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The Tent of Meeting - cultural parallels

The Old Testament background

Exodus 25-31 describes the Tent of Meeting and the other ceremonial items to be used by the Israelites, for example the priestly garments. This page looks at some parallel material in Ugaritic religious literature to highlight similarities. It is clear that there are a significant number of points of similarity between the two, suggesting that they arose at a common era. There are of course significant differences betwen Ugaritic thought and Old Testament theology. However, the language used, and visual expectations of the desert Tent of Meeting are quite similar to information arising from Middle and Late Bronze Ugarit. By the time Israelite worship had accomodated to its new setting in Canaan the vocabulary had changed. It is therefore reasonable that the Tabernacle pattern of worship, and the Exodus with which it is associated, also spring out of a Middle/Late Bronze setting.

Vocabulary used

A number of words are used in the Pentateuch to describe the Tent of Meeting, translated by a variety of terms such as tent, tabernacle, etc. The main words used in this connection are:
(Strong's 168) This is the common word for a tent of any description, and is derived from the verb ’âhal, meaning to pitch or strike a tent. It occurs nearly 350 times in the Old Testament, of which 214 are in the Pentateuch.
(Strong's 7175) This is used about 30 times in Exodus and twice in Numbers, on every occasion relating to the Tent of Meeting. Translations differ in how to render this word - some use 'tent-frame', others 'board' or 'bench'. The only other Old Testament use is in Ezekiel 27, apparently as a technical nautical term.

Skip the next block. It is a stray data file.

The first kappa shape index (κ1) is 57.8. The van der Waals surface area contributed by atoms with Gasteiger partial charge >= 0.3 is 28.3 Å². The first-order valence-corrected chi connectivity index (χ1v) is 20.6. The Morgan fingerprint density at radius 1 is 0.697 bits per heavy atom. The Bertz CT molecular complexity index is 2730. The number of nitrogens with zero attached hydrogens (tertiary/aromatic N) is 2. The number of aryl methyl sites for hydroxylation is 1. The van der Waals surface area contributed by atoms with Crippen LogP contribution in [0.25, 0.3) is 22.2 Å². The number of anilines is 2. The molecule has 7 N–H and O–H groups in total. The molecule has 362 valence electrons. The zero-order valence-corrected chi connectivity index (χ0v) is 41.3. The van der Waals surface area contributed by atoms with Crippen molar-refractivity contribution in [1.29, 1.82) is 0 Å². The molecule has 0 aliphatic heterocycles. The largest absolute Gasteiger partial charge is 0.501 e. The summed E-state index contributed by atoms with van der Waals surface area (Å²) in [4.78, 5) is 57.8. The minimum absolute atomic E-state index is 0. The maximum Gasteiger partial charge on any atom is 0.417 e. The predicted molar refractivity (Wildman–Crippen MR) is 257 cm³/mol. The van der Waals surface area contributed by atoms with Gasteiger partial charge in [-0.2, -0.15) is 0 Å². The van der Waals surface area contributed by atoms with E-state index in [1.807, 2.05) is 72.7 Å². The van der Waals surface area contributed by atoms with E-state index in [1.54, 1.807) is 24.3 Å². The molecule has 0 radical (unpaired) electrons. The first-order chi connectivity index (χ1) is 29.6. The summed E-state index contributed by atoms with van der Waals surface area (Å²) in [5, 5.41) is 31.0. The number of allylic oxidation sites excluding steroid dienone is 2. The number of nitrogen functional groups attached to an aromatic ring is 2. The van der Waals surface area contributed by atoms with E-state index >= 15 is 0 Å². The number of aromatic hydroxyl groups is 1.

(Strong's 4908) This is used in a variety of ways to indicate residences of various kinds, ranging from an animal's lair through to the Tent of Meeting as the divine residence. It occurs 139 times in the Old Testament, over 100 of which are in the Pentateuch. The predominant use in the Pentateuch and other early books is with reference to the divine Tabernacle. In the Wisdom literature it is used approximately equally to refer to human and divine residences, and by the time of the prophets is hardly used at all in relation to a dwelling-place for God.
The same terms appear in Ugaritic in an explicitly religious context relating to El and the other gods of the Ugaritic pantheon. For example,

Kothar did depart to his tent tb‘.ktr.l'ahlh
Heyan did depart to his dwelling hyn.tb‘.lmshknth
and again,
The gods returned to their tents t'ity.'ilm.l'ahlhm
The race of El to their habitations dr 'il.lmshknthm

We have Ugaritic ahl corresponding to Hebrew ’ôhel, and Ugaritic mshkn to Hebrew mîshkân. Finally, qrsh is used in Ugaritic explicitly of the abode of El - as head of the other gods having a distinctive dwelling-place. This clearly corresponds to Hebrew qeresh.

Hence we have parallels in Ugaritic to mîshkân as a term for the habitation of a god, and qeresh used to refer to the special abode of the supreme God.


Within Ugaritic religious thought, the Temple of Baal was constructed by the craftsman god Kothar wa-Khasis (meaning Skilful and Clever). The instruction to do this was given personally by El. The construction of its physical frame was to correspond to a pattern revealed divinely.

This may be seen as analogous to the appointment of the divinely gifted and commissioned (human) craftsman Bezalel (Betsale’el - "in the shadow/protection of El") to construct the Tabernacle and accoutrements (Ex. 31:3). The design of the earthly tabernacle was to correspond to the pattern revealed to Moses at the Mountain of God (Ex.25:9).

Certain details of the priestly trappings also find parallels. For example, Ex.28:33-4 describes how the priestly garments were to have golden bells and pomegranates suspended. Amongst the items found at Ugarit wa a circular bronze pedestal, decorated with pomegranate shapes suspended from the rim. Apparently the symbolism was a common Canaanite one.

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